But until Friday, this one may have seemed slightly feeble, lacking the totality of scorch or swelter in which so many of us take perverse pride. However, at 3:38 p.m. Friday, the mercury at Reagan National Airport, site of Washington’s official readings, touched 95 degrees.
That reading may have caused many veterans of summertime Washington to sigh with a certain sort of relief, recognizing that summer was here again, and that we were going deep into it.
Summer heat often brings summer storms, which proved powerful Friday in some places.
As dark clouds loomed, pedestrians in downtown Washington could hear thunder and see brilliant lightning in the distance.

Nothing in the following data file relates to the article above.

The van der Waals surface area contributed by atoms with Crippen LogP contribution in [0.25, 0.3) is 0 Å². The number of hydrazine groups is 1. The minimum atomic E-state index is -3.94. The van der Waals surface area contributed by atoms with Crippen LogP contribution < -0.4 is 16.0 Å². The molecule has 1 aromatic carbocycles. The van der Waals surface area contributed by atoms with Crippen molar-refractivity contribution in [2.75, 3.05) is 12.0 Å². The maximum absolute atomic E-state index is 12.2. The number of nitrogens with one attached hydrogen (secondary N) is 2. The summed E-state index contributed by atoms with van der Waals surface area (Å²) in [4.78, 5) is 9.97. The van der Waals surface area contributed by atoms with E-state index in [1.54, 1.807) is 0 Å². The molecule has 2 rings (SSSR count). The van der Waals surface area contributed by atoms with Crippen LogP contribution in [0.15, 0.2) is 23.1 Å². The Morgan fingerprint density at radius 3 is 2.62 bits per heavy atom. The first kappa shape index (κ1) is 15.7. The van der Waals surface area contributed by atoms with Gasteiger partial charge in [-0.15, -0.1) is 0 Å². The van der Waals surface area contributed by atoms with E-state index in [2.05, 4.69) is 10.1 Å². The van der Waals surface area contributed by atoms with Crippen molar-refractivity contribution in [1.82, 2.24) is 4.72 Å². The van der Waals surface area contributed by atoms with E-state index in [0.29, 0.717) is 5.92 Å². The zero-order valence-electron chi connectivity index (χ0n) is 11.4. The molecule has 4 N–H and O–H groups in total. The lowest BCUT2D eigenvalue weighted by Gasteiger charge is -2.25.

In Prince George’s County, the fire department cited a National Weather Service report of a microburst in the Suitland area.
Producing winds of up to 70 mph, it toppled both trees and telephone poles, the fire department said, but no injuries were reported.
In the District, on Route 395 in Southwest, two D.C. police officers appeared to defy the elements, said Will Adams, who was on the road himself.
He said he heard sirens, and saw a car stopped on the other side of the road from him.
He said he saw two officers get ouf of their car. He thought they might have pulled over the halted car for an infraction.
One of the officers went to the car and talked to the woman inside. From the looks of things, Adams said, he surmised that the woman had not been pulled over. Apparently, the officers had come upon a stalled car, he said.
He said the second officer stopped traffic in the vicinity. The first officer, unaided in the simmering heat, began pushing the stalled car toward a presumably safer place.
It struck him, he said, as an “extraordinary act of service.”